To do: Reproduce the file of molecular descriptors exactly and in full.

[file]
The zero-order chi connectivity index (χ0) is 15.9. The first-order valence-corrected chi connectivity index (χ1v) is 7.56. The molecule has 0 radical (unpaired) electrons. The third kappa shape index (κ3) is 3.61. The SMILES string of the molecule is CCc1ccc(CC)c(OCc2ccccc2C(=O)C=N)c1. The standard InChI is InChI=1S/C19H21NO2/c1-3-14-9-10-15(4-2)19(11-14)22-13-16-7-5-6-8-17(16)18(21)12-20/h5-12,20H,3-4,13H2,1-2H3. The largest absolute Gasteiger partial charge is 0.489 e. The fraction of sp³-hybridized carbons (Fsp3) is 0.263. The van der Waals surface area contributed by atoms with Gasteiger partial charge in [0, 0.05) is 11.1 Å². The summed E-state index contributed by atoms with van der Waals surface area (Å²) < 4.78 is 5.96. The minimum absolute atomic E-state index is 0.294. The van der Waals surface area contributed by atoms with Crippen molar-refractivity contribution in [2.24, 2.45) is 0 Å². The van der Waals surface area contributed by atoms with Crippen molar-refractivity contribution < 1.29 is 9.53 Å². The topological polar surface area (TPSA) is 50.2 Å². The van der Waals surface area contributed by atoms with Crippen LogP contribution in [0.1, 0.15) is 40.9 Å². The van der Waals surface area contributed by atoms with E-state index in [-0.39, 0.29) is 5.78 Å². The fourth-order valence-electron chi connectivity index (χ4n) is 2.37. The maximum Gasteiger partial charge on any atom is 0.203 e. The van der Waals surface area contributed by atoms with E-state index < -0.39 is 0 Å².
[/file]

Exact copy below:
The zero-order chi connectivity index (χ0) is 15.9. The first-order valence-corrected chi connectivity index (χ1v) is 7.56. The molecule has 0 radical (unpaired) electrons. The third kappa shape index (κ3) is 3.61. The SMILES string of the molecule is CCc1ccc(CC)c(OCc2ccccc2C(=O)C=N)c1. The standard InChI is InChI=1S/C19H21NO2/c1-3-14-9-10-15(4-2)19(11-14)22-13-16-7-5-6-8-17(16)18(21)12-20/h5-12,20H,3-4,13H2,1-2H3. The largest absolute Gasteiger partial charge is 0.489 e. The fraction of sp³-hybridized carbons (Fsp3) is 0.263. The van der Waals surface area contributed by atoms with Gasteiger partial charge in [0, 0.05) is 11.1 Å². The summed E-state index contributed by atoms with van der Waals surface area (Å²) < 4.78 is 5.96. The minimum absolute atomic E-state index is 0.294. The van der Waals surface area contributed by atoms with Crippen molar-refractivity contribution in [2.24, 2.45) is 0 Å². The van der Waals surface area contributed by atoms with Crippen molar-refractivity contribution < 1.29 is 9.53 Å². The topological polar surface area (TPSA) is 50.2 Å². The van der Waals surface area contributed by atoms with Crippen LogP contribution in [0.1, 0.15) is 40.9 Å². The van der Waals surface area contributed by atoms with E-state index in [-0.39, 0.29) is 5.78 Å². The fourth-order valence-electron chi connectivity index (χ4n) is 2.37. The maximum Gasteiger partial charge on any atom is 0.203 e. The van der Waals surface area contributed by atoms with E-state index < -0.39 is 0 Å².